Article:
To certain environmentalists the commercial use of endangered species is something that, for all times and under all circumstances, should be condemned. These environmentalists believe that the historical evidence is clear: Commercial overexploitation of many plant and animal species has led to their extinctions. On the other hand, certain economists point out that endangered species exist in a world of humans, whose needs for food, clothing, shelter, and work have to be taken into consideration. In such an analysis, trade-offs are inevitable. However, calculating a dollar value for endangered species has proved difficult. In general, biodiversity serves humanity in many ways, because healthy ecosystems provide the clean air and water and useful plants and animals that ultimately make human life possible. Because many plants and animals have limited commercial benefits, their ecological services tend to be undervalued. Some scientists have tried to measure the value of biodiversity quantitatively, but because of the complex interactions within ecosystems and the complex ways in which humans interact with these ecosystems, the estimates that have been made have had only limited usefulness for policy analysts.
In contrast, concrete evidence does exist about the negative effects of commercialization on endangered species. For example, passenger pigeons, despite their immense numbers in the...
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Aesthetic, Touristic, and Spiritual Benefits of Endangered Species (Encyclopedia of Global Resources)
Many conservation biologists and ecologists insist that the real values of endangered species are not extrinsic (economic or instrumental) but intrinsic (scientific, aesthetic, and spiritual). John Muir, the naturalist who once said that the best way to protect American forests was to station a soldier by every tree, felt that species protection was a deeply moral issue. Like the human species, plants and animals have the right to exist on Earth. Certain pure scientists, who believe in knowledge for knowledge’s sake, lament the disappearance of so many plants and animals before their chemical composition, structure, and functioning could be understood. Based on the knowledge gained from a selection of endangered species, the extinction of many species has resulted in the permanent loss of much valuable scientific knowledge.
More difficult to measure are the aesthetic and spiritual values of endangered species. Nevertheless, many human beings experience aesthetic pleasure in observing and taking photographs of various plants and animals. The Audubon Society and BirdLife International have as their principal purposes the conservation of all bird species, whether endangered or plentiful. Professional wildlife photographers and filmmakers often try to educate the public about the beauty of all kinds of species, both those with immediate emotional appeal and those whose...
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Context (Encyclopedia of Global Resources)
Endangered species do not exhibit the easily grasped benefits of domesticated plants and animals. Nevertheless, based on the many national and international laws that have been promulgated for their protection, endangered species constitute an important resource. Conservationists have found it relatively easy to garner public support for such charismatic megafauna as whales and grizzly bears as well as such symbolic birds as bald eagles and peregrine falcons. However, public opinion is less supportive when it comes to gray wolves, who stray from their preserves to prey on livestock, or such microflora as a rock lichen, whose ecosystem services escape most people. Endangered species have become a bone of contention between environmentalists and developers. From the perspective of environmentalists, biodiversity is a necessary condition for the health of the planet and human development. They have tried to convince businesspeople that if ecosystems fail, businesses will fail also. Furthermore, unless humans find ways to live cooperatively and sustainably with other life-forms, they will soon find themselves becoming yet another endangered species.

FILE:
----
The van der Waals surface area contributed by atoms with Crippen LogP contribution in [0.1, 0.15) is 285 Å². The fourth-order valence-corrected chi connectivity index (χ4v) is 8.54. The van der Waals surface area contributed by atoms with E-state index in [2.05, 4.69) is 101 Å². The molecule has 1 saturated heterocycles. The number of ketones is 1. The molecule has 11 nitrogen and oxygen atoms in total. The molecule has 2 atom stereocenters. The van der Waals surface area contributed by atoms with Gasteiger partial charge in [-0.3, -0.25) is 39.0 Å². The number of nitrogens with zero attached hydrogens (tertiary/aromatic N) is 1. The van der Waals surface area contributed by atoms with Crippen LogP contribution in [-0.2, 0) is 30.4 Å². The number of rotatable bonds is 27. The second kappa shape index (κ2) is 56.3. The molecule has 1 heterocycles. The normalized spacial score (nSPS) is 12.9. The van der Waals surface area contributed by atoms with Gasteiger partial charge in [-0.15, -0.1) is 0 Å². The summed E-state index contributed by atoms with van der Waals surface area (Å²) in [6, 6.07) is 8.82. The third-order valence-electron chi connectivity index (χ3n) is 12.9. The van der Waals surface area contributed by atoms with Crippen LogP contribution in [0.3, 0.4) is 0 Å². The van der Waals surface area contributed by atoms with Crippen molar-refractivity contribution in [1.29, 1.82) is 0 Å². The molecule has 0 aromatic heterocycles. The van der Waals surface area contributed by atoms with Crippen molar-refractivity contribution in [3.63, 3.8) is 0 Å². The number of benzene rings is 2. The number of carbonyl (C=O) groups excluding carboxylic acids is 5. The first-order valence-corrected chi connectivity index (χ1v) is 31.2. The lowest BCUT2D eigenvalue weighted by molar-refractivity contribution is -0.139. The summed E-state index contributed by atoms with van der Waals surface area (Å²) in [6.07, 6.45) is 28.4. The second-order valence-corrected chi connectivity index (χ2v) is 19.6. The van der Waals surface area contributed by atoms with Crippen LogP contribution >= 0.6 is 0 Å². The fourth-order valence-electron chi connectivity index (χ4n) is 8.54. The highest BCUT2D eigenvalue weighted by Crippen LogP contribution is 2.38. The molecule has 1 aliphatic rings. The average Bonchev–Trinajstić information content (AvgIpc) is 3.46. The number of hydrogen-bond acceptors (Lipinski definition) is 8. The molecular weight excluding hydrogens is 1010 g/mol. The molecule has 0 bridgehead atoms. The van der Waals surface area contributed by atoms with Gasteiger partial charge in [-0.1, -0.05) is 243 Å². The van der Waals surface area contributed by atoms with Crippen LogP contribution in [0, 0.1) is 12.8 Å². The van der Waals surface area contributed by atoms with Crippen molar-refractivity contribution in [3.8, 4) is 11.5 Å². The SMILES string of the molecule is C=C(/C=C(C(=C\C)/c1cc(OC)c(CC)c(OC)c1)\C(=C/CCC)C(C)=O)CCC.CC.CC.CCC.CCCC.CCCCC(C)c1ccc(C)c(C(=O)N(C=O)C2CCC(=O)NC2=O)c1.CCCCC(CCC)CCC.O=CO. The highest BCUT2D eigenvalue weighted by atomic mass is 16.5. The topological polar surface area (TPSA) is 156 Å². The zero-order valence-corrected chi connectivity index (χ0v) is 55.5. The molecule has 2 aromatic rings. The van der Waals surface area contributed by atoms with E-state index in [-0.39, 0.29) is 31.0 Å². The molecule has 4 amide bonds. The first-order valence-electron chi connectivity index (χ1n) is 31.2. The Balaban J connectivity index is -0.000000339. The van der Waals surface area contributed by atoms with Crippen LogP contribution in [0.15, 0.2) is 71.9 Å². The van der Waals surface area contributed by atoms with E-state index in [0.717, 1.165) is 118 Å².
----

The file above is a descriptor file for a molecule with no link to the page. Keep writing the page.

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Further Reading (Encyclopedia of Global Resources)
Burgess, Bonnie B. Fate of the Wild: The Endangered Species Act and the Future of Biodiversity. Athens: University of Georgia Press, 2001.
Chivian, Eric, and Aaron Bernstein, eds. Sustaining Life: How Human Health Depends on Biodiversity. New York: Oxford University Press, 2008.
Cothran, Helen, ed. Endangered Species. San Diego, Calif.: Greenhaven Press, 2001.
Dobson, Andrew P. Conservation and Biodiversity. New York: Scientific American Library, 1996.
Foreman, Paul, ed. Endangered Species: Issues and Analyses. New York: Nova Science, 2002.
Littell, Richard. Endangered and Other Protected Species: Federal Law and Regulation. Washington, D.C.: Bureau of National Affairs, 1992.
MacKay, Richard. The Penguin Atlas of Endangered Species: A Worldwide Guide to Plants and Animals. New York: Penguin Books, 2002.
Mann, Charles C. Noah’s Choice: The Future of Endangered Species. New York: Knopf, 1995.
Petersen, Shannon. Acting for Endangered Species: The Statutory Ark. Lawrence: University Press of Kansas, 2002.
Wilson, Edward O. The Future of Life. New York: Vintage Books, 2003.
International Union for Conservation of Nature. http://www.iucn.org/
U.S. Environmental Protection Agency. http://www.epa.gov/
U.S. Fish and Wildlife...
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Endangered Species (Encyclopedia of Science)
An endangered species is any animal or plant species whose very survival is threatened to the point of extinction. Once extinct, a species is no longer found anywhere on Earth. Once gone, it is gone forever.
Throughout Earth's geological history species have become extinct naturally. However, in modern times species and their natural habitats are mostly threatened by human activities. Humans have already caused the extinction of many species, and large numbers of many other species are currently endangered and may soon become extinct.
Causes of extinction and endangerment
Most of the species that have ever lived on Earth are now extinct. Extinction and endangerment can occur naturally. It can be the result of a catastrophic disturbance, such as the collision of an asteroid with Earth some 65 million years ago. The impact brought about the extinction of almost 50 percent of plant species and 75 percent of animals species then living on Earth, including the dinosaurs. Disease, a change in climate, and competition between species also can result in natural extinction.
However, since humans became Earth's dominant species, there has been a dramatic increase in the number of endangered or extinct species. The overhunting of wild animals (for their hides or meat or to protect livestock) and the destruction of natural habitats...